Bring it all down man-don't worry about the consequences-just blame conservatives-Hillary played a prt in the nightmare and now she thinks she should be president-wouldn't doubt it if the nwo boys saw this coming years ago and are using the muslim factor to divide and conquer even more western countries-we want to get out of here
SID, Serbia — They arrived in an unceasing stream, 10,000 a day at the height, as many as a million migrants heading for Europe this year, pushing infants in strollers and elderly parents in wheelchairs, carrying children on their shoulders and life savings in their socks. They came in search of a new life, but in many ways they were the heralds of a new age.
STORIES FROM OUR ADVERTISERS
There are more displaced people and refugees now than at any other time in recorded history — 60 million in all — and they are on the march in numbers not seen since World War II. They are coming not just from Syria, but from an array of countries and regions, includingAfghanistan, Iraq, Gaza, even Haiti, as well as any of a dozen or so nations in sub-Saharan and North Africa. They are unofficial ambassadors of failed states, unending wars, intractable conflicts.
The most striking thing about the current migration crisis, however, is how much bigger it could still get.
German Village of 102 Braces for 750 Asylum SeekersOCT. 31, 2015
Austria and Slovenia Trade Threats as Tensions Over Migrants GrowOCT. 28, 2015
Balkans Reel as Number of Migrants Hits RecordOCT. 27, 2015
A Family Swept Up in the Migrant TideOCT. 22, 2015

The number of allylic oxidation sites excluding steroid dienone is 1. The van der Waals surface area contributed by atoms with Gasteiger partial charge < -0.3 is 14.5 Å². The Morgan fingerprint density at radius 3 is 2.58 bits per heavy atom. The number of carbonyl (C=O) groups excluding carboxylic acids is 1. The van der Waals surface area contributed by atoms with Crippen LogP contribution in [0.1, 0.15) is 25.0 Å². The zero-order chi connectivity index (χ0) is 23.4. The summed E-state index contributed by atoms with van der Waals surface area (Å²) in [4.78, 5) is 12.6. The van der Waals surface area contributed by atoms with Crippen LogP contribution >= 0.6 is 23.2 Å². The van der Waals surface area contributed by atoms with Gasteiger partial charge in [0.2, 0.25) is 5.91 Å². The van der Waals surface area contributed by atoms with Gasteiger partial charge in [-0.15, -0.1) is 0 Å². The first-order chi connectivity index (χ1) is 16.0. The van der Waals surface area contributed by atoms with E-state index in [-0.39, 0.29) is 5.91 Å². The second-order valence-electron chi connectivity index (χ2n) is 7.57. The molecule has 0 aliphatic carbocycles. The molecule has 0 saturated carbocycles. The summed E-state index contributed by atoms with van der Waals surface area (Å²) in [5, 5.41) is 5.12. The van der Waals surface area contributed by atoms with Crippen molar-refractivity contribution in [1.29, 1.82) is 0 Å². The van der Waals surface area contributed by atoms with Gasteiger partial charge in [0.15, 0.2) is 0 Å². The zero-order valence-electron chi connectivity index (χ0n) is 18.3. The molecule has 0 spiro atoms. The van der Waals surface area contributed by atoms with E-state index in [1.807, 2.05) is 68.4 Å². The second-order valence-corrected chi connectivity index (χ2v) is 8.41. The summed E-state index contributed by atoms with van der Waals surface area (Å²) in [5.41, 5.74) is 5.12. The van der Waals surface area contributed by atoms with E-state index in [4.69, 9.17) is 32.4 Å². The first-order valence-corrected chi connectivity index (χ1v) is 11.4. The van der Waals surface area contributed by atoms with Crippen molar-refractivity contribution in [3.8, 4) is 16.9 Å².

Closing the Back Door to EuropeSEPT. 15, 2015
What if Islamic State militants are not beaten back but continue to extend their brutal writ across Iraq and Syria? What if the Taliban continue to increase their territorial gains in Afghanistan, prompting even more people to flee? A quarter of Afghans told a Gallup Poll that they want to leave, and more than 100,000 are expected to try to flee to Europe this year.
There are between six million and eight million people displaced in Syria, along with more than four million Syrian refugees in Lebanon, Turkey and Jordan.
Egypt’s five million or more Copts, the Middle East’s last remaining major Christian sect, are deeply worried about their future in an unstable and hostile country. Ancient minority groups like the Yazidis of Iraq are already homeless, as are many small communities of Assyrian, Nestorian and Chaldean Christians from northern Iraq.
While Yemenis have yet to abandon their homeland in substantial numbers, their plight is worsening daily amid wartime shortages of food and medicine and persistent bombardment by Saudi warplanes. Yemen is not much farther away from Europe than Eritrea, now the biggest source of African refugees, just across the Red Sea, and at some 25 million it is as populous as Afghanistan.
Nor is it only the Middle East and North Africa that European leaders need to consider. The Gallup Poll, based on data compiled from more than 450,000 interviews in 151 nations from 2009 to 2011, found that in Nigeria, which already has double the population of Germany, 40 percent of people would emigrate to the West if they could. And the lesson of 2015 — for them and much of the world — is that they can.